• Fashion: If a period drama has ever inspired you to visit the past, but you couldn’t because you didn’t have access to a time machine, listen up! The Spadina Museum is taking history, television, and fashion fans alike back to the Edwardian era with its “Dressing for Downton: The Costumes of Downton Abbey” exhibit. Twenty pieces from the hit show will be on display, along with the City of Toronto’s own collection of garments from the time. Attendees will also be treated to Downton Abbey–themed tours of the century home. Spadina Museum (285 Spadina Road), all day, $25–$30 + tax. Details
  • Festivals: Taking place in five Canadian cities for the second time, The Spur Festival brings together thinkers, innovators, and academic and creative types for a series of lectures, meetings, and performances on “nationally relevant and locally nuanced” ideas. Here in Toronto from April 3 to April 6, the festival will include noted lawyer Michael Geist on free speech, an urban planning panel moderated by Shawn Micallef, talks by author Cecil Foster and photojournalists Rita Leistner and Mike Kamber, and much more. Many of the events, including the opening and closing parties, are free; a few have ticket prices ranging from $10 to $30. For full details, visit the festival’s website. FREE–$150. Details
  • Fashion: Ichimaru—once one of Japan’s most famous geishas—left the profession in the 1930s to pursue a career in entertainment. Never really leaving her past life, she became known for adorning herself in the traditional geisha garb when performing in concert or on television. “From Geisha to Diva: The Kimonos of Ichimaru” exhibits several decades’ worth of outfits and personal effects, shedding light on the woman behind the makeup. Textile Museum of Canada (55 Centre Avenue), 11 a.m., $6–$15. Details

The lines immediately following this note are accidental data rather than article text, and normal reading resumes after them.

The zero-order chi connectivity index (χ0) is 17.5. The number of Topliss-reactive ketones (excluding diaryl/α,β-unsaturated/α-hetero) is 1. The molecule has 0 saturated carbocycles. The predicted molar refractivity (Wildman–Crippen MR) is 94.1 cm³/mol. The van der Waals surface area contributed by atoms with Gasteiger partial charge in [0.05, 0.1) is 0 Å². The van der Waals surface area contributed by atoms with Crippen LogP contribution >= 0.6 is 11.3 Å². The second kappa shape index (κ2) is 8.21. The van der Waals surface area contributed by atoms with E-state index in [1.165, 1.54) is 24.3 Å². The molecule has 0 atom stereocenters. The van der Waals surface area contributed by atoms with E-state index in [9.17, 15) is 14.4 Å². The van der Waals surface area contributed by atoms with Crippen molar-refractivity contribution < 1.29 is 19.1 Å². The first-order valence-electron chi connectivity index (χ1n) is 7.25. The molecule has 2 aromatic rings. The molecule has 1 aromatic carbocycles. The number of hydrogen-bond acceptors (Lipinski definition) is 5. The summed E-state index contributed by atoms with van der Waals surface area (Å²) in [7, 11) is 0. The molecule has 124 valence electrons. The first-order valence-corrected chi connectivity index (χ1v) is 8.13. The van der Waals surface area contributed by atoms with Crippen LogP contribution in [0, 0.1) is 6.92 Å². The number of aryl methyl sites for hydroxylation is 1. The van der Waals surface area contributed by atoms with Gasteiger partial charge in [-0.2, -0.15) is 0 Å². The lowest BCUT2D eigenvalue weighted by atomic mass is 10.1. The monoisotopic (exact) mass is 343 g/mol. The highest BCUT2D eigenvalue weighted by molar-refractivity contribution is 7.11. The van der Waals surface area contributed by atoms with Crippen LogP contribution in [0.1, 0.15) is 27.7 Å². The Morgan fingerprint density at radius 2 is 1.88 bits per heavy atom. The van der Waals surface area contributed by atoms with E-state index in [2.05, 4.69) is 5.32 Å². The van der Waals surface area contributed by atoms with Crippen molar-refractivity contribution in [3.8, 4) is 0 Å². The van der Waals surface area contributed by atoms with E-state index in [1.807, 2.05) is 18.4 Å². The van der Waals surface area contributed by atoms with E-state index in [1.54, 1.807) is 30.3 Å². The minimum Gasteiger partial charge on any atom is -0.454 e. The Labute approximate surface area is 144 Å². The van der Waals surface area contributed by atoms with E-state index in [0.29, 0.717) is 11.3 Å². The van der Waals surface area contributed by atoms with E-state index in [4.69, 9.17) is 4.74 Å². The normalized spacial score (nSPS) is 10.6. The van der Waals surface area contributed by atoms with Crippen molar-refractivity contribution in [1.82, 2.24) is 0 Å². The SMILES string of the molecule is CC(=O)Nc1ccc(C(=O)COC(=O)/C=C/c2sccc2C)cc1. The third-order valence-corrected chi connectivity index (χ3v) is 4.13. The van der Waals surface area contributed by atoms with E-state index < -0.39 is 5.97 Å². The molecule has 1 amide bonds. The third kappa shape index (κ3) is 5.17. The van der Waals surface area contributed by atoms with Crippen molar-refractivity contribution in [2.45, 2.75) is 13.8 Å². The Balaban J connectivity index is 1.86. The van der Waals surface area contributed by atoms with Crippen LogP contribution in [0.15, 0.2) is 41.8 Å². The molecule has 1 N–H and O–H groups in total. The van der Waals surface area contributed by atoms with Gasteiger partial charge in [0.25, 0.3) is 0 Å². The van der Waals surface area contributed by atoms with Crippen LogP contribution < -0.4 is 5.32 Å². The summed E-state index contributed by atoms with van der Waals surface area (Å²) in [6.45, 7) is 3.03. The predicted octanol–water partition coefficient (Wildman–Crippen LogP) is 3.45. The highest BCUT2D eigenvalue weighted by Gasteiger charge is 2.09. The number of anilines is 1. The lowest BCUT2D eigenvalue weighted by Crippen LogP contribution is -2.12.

• Theatre: Zack and Abby are the couple that others envy—the ones who seem to have it all. But secrets hide behind the beautiful home, the loving marriage, and the promising careers. Company Theatre’s Belleville—produced in association with Canadian Stage—explores the darkness that’s revealed in this seemingly perfect relationship after Abby finds her husband at home one day when he’s supposed to be at work. Berkeley Street Theatre (26 Berkeley Street), 1:30 p.m. and 8 p.m., $22–$49. Details
  • Dance: Told through South American music and dance, Arrabal is the story of a young girl desperate to find out what happened to her father after the Argentine military made him disappear when she was just a baby. Her search leads her to the Tango clubs of Buenos Aires, where she discovers both the truth, and herself. Panasonic Theatre (651 Yonge Street), 8 p.m., $44–$84. Details
  • Music: The Toronto Centre for the Arts is stripping away the glossy layers of the music industry with their Bare Bones and Up Front Indie Music Series. Every Wednesday for eight weeks, two local musicians will be given the chance to show off their songs and skills in an intimate setting. Some of the featured acts include Rehan Dalal (March 12), Meredith Shaw (March 26), and Lindy (April 9). Toronto Centre for the Arts (5040 Yonge Street), 8 p.m., $20. Details
  • Theatre: The Storefront Theatre presents two great plays for the price of one, with the Swell Broad and The Homemaker Double Bill. Set in the 1950s, Brooke Banning’s Swell Broad follows an unlikely relationship between the hopelessly romantic Stuart, and Delilah, a woman with a less-than-favourable view of love, men, and commitment. Continuing in a similar vein, Laura Anne Harris’s The Homemaker examines the life of small-town 1960s housewife Janette Pettitpas, who tells the story of her marriage—and alcoholism—though poetry, dance, puppetry, and song. The Storefront Theatre (955 Bloor Street West), 8 p.m., $20, $15 for students. Details

Happening soon:

Urban Planner is Torontoist‘s guide to what’s on in Toronto, published every weekday morning, and in a weekend edition Friday afternoons. If you have an event you’d like considered, email us with all the details (including images, if you’ve got any), ideally at least a week in advance.